NOAA’s fleet of advanced satellites are essential for predicting weather and climate, and last year they also helped rescue 330 people from potentially life-threatening situations throughout the United States and its surrounding waters.
Of the 330 U.S. rescues, 195 were water rescues, 29 were from aviation incidents and 106 were from events on land. Alaska had the most SARSAT rescues with 55, followed by Florida with 52 and California with 37.
NOAA’s polar-orbiting and geostationary satellites are part of the global Search and Rescue Satellite Aided Tracking system, or COSPAS-SARSAT, which uses a network of U.S. and international spacecraft to detect and locate distress signals sent from emergency beacons from aircraft, boats and handheld Personal Locator Beacons (PLBs) anywhere in the world. Since its start in 1982, COSPAS-SARSAT has been credited with supporting more than 48,000 rescues worldwide, including more than 9,700 in the United States and its surrounding waters.
When a NOAA satellite pinpoints the location of a distress signal in the U.S., the information is relayed to the SARSAT Mission Control Center at NOAA’s Satellite Operations Facility in Suitland, Maryland. From there, the information is sent quickly to Rescue Coordination Centers, operated either by the U.S. Air Force for land rescues, or the U.S. Coast Guard for water rescues. NOAA also supports rescues globally by relaying distress signal information to international SARSAT partners.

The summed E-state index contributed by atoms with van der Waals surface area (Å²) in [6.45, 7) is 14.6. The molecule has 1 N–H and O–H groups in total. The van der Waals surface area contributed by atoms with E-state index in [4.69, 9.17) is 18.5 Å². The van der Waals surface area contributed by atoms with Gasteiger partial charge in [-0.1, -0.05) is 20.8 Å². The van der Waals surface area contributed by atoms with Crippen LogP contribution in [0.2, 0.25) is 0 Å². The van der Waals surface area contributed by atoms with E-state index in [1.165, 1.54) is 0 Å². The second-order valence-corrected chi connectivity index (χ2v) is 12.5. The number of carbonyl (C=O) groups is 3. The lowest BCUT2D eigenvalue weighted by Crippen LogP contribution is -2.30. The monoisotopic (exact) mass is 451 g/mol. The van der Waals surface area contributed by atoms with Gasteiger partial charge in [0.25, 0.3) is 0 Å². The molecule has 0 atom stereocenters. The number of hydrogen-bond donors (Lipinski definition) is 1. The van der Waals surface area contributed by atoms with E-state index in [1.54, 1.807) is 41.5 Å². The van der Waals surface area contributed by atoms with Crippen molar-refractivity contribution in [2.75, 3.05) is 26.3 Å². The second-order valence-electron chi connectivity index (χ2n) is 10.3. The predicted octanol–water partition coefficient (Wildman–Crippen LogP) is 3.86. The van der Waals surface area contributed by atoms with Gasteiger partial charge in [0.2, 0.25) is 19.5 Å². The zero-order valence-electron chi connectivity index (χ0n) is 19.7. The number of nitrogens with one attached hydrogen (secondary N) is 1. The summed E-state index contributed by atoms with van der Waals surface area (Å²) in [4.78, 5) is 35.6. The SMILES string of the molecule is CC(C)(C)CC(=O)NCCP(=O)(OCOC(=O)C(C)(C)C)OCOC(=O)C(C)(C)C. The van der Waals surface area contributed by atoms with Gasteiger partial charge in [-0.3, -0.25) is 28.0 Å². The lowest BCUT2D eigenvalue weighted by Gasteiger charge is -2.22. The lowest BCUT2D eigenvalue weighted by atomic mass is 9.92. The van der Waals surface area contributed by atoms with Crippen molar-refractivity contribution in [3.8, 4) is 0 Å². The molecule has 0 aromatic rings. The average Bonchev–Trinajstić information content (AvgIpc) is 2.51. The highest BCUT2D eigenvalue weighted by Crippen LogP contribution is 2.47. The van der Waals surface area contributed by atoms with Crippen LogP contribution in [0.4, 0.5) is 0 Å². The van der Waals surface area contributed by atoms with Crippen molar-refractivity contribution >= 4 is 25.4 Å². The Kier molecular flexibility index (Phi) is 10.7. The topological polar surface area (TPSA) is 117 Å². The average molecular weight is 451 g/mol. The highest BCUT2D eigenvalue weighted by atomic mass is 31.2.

Among the success stories last year, a miner was rescued from a 20-foot shaft about 30 miles northwest of Phoenix, Arizona, in the Bradshaw Mountains. The Air Force Rescue Coordination Center received the alert from the PLB and contacted the owner, who provided the details of the distress. The Yavapai County Sheriff’s Office deployed a helicopter and emergency medical units to the scene. Rescuers pulled the miner from the shaft and transported him to a Phoenix hospital for treatment of multiple injuries.
“Each rescue shows the SARSAT system works as planned," said Steve Volz, Ph.D., assistant NOAA administrator for its Satellite and Information Service. "Its life-saving ability is built on four decades of teamwork with the U.S. Coast Guard, the U.S. Air Force, NASA and our international partners.”
By law, beacon owners are required to register their devices online with NOAA. The registration information helps provide better and faster assistance to people in distress, and reduces false alarms. It may also provide what type of help is needed.
John Leslie, email@example.com